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Tucked away in a leafy side street of St Albans, a prosperous commuter town north of London, is a red-brick house with little to identify it as a branch of one of the fastest-growing banks in Britain.
When you climb the stairs to the first floor, it feels more like entering a quiet doctor’s surgery than a buzzing outpost for one of Europe’s 30 biggest banks by assets. What is happening in this and dozens of other branches of Sweden’s Handelsbanken turns many conventional ideas about modern banking on their head.
Most western banks face a toxic mixture of public unpopularity – stemming from a backlash over the financial crisis, mis-selling scandals and lavish bonuses – and investor dissatisfaction over zero growth and low profitability.
Handelsbanken is different in many ways. It has developed a model that provides a blueprint for other banks emerging from the financial crisis and seeking ways to regain customers’ trust and profitable growth.
Its first point of difference is that it has embraced the Swedish “church-spire principle” – meaning each branch manager is given total autonomy to decide how to deal with clients in the vicinity. Most of these managers, such as Anthony Fogden in St Albans, are bankers with decades of experience in a local area. Unlike other UK lenders – where decisions are handed down from head office to branch managers whom customers rarely see – Handelsbanken allows its bosses to decide on loans and interest rates.
There are no call centres. Customers in St Albans are given Mr Fogden’s mobile phone number and call it when they have questions – even at weekends. The bank does not advertise in the UK – relying on word of mouth to win clients – and has no national offers. The terms of all products are tailored to suit each customer. Anders Bouvin, UK chief executive, says his role is not to tell Mr Fogden what to do but “to support him by providing the infrastructure he needs”.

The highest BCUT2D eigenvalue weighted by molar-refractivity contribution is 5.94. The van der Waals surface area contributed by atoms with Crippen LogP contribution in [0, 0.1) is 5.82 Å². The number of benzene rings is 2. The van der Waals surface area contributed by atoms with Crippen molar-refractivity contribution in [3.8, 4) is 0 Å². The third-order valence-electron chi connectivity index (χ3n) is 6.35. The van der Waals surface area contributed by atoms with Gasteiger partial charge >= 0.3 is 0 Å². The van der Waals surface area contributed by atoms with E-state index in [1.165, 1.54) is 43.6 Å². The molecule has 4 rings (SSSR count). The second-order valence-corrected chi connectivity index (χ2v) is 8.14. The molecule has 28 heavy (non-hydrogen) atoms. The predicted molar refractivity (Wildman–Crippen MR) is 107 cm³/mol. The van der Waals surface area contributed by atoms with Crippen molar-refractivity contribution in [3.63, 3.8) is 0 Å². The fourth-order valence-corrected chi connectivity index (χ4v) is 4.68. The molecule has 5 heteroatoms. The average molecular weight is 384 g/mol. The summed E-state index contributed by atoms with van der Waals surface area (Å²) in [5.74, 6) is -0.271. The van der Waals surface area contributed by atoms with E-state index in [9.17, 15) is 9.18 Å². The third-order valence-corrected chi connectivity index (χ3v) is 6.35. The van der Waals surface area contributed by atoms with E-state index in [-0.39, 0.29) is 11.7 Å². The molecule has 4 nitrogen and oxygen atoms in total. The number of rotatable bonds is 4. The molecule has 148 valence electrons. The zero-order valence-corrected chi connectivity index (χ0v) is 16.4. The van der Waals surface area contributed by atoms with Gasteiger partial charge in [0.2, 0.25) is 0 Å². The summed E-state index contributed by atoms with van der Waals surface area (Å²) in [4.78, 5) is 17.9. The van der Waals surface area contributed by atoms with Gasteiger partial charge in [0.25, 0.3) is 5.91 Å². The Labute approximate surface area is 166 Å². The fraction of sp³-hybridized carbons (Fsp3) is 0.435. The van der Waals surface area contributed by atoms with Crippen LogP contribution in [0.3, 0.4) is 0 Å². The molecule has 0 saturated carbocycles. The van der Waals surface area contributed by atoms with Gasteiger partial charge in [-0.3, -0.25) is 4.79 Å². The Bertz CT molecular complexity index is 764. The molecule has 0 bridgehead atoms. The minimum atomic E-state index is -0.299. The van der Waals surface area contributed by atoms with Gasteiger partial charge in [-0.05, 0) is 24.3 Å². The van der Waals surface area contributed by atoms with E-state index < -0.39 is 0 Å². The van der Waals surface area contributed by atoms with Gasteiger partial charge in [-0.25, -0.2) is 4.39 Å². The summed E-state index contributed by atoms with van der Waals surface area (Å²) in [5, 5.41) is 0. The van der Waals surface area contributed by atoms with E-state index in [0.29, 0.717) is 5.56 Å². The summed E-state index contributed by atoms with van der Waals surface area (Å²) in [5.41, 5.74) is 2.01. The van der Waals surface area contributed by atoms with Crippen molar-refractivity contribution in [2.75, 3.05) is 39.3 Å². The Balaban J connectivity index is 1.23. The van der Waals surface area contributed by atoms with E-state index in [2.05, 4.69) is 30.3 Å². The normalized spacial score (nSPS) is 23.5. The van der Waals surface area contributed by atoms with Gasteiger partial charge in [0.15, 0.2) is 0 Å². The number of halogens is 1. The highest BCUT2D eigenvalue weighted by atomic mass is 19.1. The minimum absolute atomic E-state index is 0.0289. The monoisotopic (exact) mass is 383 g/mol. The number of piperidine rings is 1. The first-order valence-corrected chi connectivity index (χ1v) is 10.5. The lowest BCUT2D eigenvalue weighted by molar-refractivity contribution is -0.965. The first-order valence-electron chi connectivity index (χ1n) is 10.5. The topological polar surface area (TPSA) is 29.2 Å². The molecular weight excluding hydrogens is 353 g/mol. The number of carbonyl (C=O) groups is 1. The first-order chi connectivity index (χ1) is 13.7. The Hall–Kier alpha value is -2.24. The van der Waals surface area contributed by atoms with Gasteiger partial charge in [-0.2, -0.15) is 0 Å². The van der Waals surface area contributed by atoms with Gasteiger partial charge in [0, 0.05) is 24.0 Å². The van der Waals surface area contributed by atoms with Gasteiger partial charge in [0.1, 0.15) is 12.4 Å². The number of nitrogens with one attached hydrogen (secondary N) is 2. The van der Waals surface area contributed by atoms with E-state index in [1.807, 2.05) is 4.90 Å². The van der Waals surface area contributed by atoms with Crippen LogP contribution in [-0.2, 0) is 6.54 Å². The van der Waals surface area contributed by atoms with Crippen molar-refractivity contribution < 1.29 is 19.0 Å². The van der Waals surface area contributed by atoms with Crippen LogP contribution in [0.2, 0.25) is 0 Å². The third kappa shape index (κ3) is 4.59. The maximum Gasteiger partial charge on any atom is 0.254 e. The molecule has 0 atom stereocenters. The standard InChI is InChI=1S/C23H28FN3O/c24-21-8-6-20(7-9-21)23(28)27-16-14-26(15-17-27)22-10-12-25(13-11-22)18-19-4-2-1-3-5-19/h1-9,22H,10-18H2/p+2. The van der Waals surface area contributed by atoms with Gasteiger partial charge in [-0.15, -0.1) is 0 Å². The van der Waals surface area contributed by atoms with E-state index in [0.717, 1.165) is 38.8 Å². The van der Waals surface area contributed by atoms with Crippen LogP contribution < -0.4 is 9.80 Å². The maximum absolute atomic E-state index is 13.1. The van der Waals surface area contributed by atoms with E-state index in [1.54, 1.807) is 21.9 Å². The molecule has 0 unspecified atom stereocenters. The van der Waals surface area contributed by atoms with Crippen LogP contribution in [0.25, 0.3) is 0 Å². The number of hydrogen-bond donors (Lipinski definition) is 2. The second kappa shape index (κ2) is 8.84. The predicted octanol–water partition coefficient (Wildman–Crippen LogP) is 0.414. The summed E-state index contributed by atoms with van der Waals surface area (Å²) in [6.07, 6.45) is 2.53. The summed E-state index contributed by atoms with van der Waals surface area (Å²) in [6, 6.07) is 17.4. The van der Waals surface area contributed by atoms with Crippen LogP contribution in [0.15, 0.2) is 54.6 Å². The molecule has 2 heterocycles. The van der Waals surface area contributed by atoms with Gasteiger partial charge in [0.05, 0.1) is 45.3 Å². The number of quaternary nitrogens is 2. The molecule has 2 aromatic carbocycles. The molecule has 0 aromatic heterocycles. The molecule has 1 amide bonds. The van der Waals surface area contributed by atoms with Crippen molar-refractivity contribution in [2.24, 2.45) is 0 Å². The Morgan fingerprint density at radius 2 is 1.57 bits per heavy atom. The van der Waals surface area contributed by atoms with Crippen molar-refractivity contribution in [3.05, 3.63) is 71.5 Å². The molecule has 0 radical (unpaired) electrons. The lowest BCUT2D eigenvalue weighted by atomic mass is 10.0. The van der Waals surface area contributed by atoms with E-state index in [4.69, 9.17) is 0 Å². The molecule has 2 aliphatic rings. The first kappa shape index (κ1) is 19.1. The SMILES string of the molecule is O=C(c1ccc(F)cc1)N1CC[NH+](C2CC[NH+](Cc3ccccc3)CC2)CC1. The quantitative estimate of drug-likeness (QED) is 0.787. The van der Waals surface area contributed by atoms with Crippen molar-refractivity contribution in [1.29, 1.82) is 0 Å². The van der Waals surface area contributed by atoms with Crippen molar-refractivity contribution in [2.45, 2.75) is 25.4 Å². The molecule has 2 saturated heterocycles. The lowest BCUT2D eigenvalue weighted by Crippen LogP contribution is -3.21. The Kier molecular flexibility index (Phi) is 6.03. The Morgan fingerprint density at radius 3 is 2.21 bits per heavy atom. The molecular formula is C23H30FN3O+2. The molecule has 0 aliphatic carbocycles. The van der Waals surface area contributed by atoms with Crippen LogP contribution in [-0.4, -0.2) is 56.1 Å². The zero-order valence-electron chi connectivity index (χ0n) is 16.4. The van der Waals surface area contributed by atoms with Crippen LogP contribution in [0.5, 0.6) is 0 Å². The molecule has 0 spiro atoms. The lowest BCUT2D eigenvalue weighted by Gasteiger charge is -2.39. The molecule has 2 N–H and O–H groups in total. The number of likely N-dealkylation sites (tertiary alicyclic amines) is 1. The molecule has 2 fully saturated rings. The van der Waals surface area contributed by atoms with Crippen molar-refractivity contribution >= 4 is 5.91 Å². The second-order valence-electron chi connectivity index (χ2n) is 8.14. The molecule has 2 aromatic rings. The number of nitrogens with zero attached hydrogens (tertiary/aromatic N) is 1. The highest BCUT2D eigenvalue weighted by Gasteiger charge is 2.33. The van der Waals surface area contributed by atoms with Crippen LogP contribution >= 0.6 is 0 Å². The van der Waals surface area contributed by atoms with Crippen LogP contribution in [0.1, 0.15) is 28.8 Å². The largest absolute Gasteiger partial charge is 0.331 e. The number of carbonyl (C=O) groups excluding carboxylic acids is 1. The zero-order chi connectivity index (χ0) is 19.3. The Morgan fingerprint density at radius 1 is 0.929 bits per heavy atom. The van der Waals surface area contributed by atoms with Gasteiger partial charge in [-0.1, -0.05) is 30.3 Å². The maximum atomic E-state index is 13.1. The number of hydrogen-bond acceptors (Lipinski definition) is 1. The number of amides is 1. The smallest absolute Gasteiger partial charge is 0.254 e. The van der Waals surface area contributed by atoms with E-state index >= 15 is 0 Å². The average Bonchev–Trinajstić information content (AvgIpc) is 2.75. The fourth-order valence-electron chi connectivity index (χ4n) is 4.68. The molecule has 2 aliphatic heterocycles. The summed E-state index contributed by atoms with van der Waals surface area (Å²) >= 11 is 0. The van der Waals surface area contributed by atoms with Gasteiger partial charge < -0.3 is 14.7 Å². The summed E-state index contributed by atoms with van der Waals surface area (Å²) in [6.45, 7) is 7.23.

Second, while most banks are closing UK branches because customers are visiting them less, Handelsbanken is opening more than 20 a year. Its first British branch was opened in 1982 for Swedes living in London. But in the late 1990s it began winning UK clients and so opened more. Today it has 177 outlets from Aberdeen in northern Scotland to Cornwall in southwest England.
At a time when British politicians are convinced the banking market is an unbreakable oligopoly, and the competition regulator is launching an inquiry into current accounts and small business lending, Handelsbanken is gobbling up market share.
In the six months to June its UK household and corporate loan book grew 13 per cent year on year, while its UK deposits more than doubled. It achieved this growth without taking part in the government’s Funding for Lending Scheme or Help To Buy. And it seems to have done so without taking excessive risks, having lost money on only 0.08 per cent of UK loans in the first half.
At group level the Swedish lender is one of the best capitalised in Europe, with a common equity tier one ratio – a crucial measure of financial strength – of 20 per cent. It is also one of the most profitable, with a return on equity of 14 per cent.
If there is a flaw in this growth model, it may be Handelsbanken’s dependence on wholesale funding from its Swedish parent. As one British banking boss warns, this could dry up if the Nordic country suffers a financial crisis. Nevertheless, Handelsbanken’s progress continues to attract admiring glances.
A third difference is that the bank has no sales targets and does not pay bonuses in the UK. All staff are awarded an equal share of profits in every year that the bank’s return on equity outperforms its rivals. This sum is paid into Oktogonen – a foundation that invests mostly in Handelsbanken shares and owns a 10 per cent stake in the bank.
Nobody can withdraw their holding until turning 60, and each employee is allocated the same amount regardless of seniority. The shares have done so well that many staff who have worked at the bank for more than a decade are set to receive £1m or more on retirement.
Fourth, while most British banks have had to pay costly fines and compensation for mis-selling payment protection insurance and interest rate swaps, Handelsbanken remains unscathed. This may explain why it outstrips its bigger UK rivals in the customer satisfaction and loyalty ratings compiled by European research body EPSI.
Given this appreciation of its quiet effectiveness, certain UK banking rivals might be advised to pay attention.
Martin Arnold is the Financial Times’s banking editor
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